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A Paleoenvironmental and Archaeological Model-Based Age Estimate for the Colonization of Hawai’l

Recent estimates of when Hawai’i was colonized by Polynesians display considerable variability, with dates ranging from about A.D. 800 to 1250. Using high resolution paleoenvironmental coring data and a carefully defined set of archaeological radiocarbon dates, a Bayesian model for initial settlemen... Full description

Journal Title: American antiquity 2014, Vol.79 (1), p.144-155
Main Author: Athens, J. Stephen
Other Authors: Rieth, Timothy M , Dye, Thomas S
Format: Electronic Article Electronic Article
Language: English
Subjects:
Publisher: New York, US: Cambridge University Press
ID: ISSN: 0002-7316
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title: A Paleoenvironmental and Archaeological Model-Based Age Estimate for the Colonization of Hawai’l
format: Article
creator:
  • Athens, J. Stephen
  • Rieth, Timothy M
  • Dye, Thomas S
subjects:
  • Reports
ispartof: American antiquity, 2014, Vol.79 (1), p.144-155
description: Recent estimates of when Hawai’i was colonized by Polynesians display considerable variability, with dates ranging from about A.D. 800 to 1250. Using high resolution paleoenvironmental coring data and a carefully defined set of archaeological radiocarbon dates, a Bayesian model for initial settlement was constructed. The pollen and charcoal assemblages of the core record made it possible to identify and date the prehuman period and also the start of human settlement using a simple depositional model. The archaeological and paleoenvironmental estimates of the colonization date show a striking convergence, indicating that initial settlement occurred at A.D. 940–1130 at a 95 percent highest posterior density region (HPD), and most probably between A.D. 1000 to 1100, using a 67 percent HPD. This analysis highlights problems that may occur when paleoenvironmental core chronologies are based on bulk soil dates. Further research on the dating of the bones of Rattus exulans, a Polynesian introduction, may refine the dating model, as would archaeological investigations focused on potential early site locations.
language: eng
source:
identifier: ISSN: 0002-7316
fulltext: no_fulltext
issn:
  • 0002-7316
  • 2325-5064
url: Link


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descriptionRecent estimates of when Hawai’i was colonized by Polynesians display considerable variability, with dates ranging from about A.D. 800 to 1250. Using high resolution paleoenvironmental coring data and a carefully defined set of archaeological radiocarbon dates, a Bayesian model for initial settlement was constructed. The pollen and charcoal assemblages of the core record made it possible to identify and date the prehuman period and also the start of human settlement using a simple depositional model. The archaeological and paleoenvironmental estimates of the colonization date show a striking convergence, indicating that initial settlement occurred at A.D. 940–1130 at a 95 percent highest posterior density region (HPD), and most probably between A.D. 1000 to 1100, using a 67 percent HPD. This analysis highlights problems that may occur when paleoenvironmental core chronologies are based on bulk soil dates. Further research on the dating of the bones of Rattus exulans, a Polynesian introduction, may refine the dating model, as would archaeological investigations focused on potential early site locations.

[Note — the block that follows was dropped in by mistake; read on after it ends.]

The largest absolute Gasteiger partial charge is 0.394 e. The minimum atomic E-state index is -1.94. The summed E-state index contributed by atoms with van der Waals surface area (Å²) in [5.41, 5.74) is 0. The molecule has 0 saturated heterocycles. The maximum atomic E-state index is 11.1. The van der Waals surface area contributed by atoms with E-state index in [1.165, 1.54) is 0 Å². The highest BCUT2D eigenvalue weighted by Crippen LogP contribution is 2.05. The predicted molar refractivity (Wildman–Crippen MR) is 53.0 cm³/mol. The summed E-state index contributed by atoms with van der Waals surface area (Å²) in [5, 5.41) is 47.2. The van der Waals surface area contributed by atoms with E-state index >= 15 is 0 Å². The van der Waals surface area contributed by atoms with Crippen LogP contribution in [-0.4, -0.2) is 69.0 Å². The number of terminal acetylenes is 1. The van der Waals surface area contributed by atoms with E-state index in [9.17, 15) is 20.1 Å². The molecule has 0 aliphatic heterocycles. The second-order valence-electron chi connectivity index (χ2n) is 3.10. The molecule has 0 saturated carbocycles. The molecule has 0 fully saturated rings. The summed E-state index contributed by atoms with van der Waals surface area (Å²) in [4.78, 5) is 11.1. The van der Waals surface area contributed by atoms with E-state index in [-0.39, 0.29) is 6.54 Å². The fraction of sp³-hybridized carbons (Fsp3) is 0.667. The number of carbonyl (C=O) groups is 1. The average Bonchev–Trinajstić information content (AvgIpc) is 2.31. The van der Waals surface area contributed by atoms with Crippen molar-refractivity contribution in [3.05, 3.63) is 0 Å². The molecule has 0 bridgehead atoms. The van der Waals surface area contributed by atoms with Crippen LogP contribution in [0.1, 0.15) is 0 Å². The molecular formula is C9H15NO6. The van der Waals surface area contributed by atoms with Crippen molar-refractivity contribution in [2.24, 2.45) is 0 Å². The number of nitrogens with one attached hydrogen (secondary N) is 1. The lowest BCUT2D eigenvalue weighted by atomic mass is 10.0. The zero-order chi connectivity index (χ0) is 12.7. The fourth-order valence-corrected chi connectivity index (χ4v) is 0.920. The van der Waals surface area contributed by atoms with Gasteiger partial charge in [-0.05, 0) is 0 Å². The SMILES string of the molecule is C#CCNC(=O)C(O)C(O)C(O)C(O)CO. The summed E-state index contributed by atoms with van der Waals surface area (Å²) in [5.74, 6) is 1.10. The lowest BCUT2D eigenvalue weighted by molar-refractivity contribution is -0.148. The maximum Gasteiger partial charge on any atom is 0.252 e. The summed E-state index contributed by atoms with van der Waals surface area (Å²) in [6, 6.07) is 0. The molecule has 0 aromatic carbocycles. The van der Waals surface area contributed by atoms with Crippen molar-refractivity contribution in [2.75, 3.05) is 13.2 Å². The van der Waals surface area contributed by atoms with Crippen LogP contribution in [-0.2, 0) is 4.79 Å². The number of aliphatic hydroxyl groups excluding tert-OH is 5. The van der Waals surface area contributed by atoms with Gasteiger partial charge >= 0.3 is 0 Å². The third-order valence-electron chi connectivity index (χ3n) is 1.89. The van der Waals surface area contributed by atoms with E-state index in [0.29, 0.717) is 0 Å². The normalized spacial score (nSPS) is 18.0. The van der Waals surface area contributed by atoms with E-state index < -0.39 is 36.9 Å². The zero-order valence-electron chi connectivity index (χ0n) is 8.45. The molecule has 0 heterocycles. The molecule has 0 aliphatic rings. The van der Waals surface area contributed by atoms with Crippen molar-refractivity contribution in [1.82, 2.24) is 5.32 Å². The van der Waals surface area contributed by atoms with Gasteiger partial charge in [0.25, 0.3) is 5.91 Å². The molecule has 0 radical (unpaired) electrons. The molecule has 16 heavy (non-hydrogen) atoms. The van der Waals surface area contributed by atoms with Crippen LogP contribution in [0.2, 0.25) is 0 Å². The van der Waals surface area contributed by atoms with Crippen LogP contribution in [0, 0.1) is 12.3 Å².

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abstractRecent estimates of when Hawai’i was colonized by Polynesians display considerable variability, with dates ranging from about A.D. 800 to 1250. Using high resolution paleoenvironmental coring data and a carefully defined set of archaeological radiocarbon dates, a Bayesian model for initial settlement was constructed. The pollen and charcoal assemblages of the core record made it possible to identify and date the prehuman period and also the start of human settlement using a simple depositional model. The archaeological and paleoenvironmental estimates of the colonization date show a striking convergence, indicating that initial settlement occurred at A.D. 940–1130 at a 95 percent highest posterior density region (HPD), and most probably between A.D. 1000 to 1100, using a 67 percent HPD. This analysis highlights problems that may occur when paleoenvironmental core chronologies are based on bulk soil dates. Further research on the dating of the bones of Rattus exulans, a Polynesian introduction, may refine the dating model, as would archaeological investigations focused on potential early site locations.
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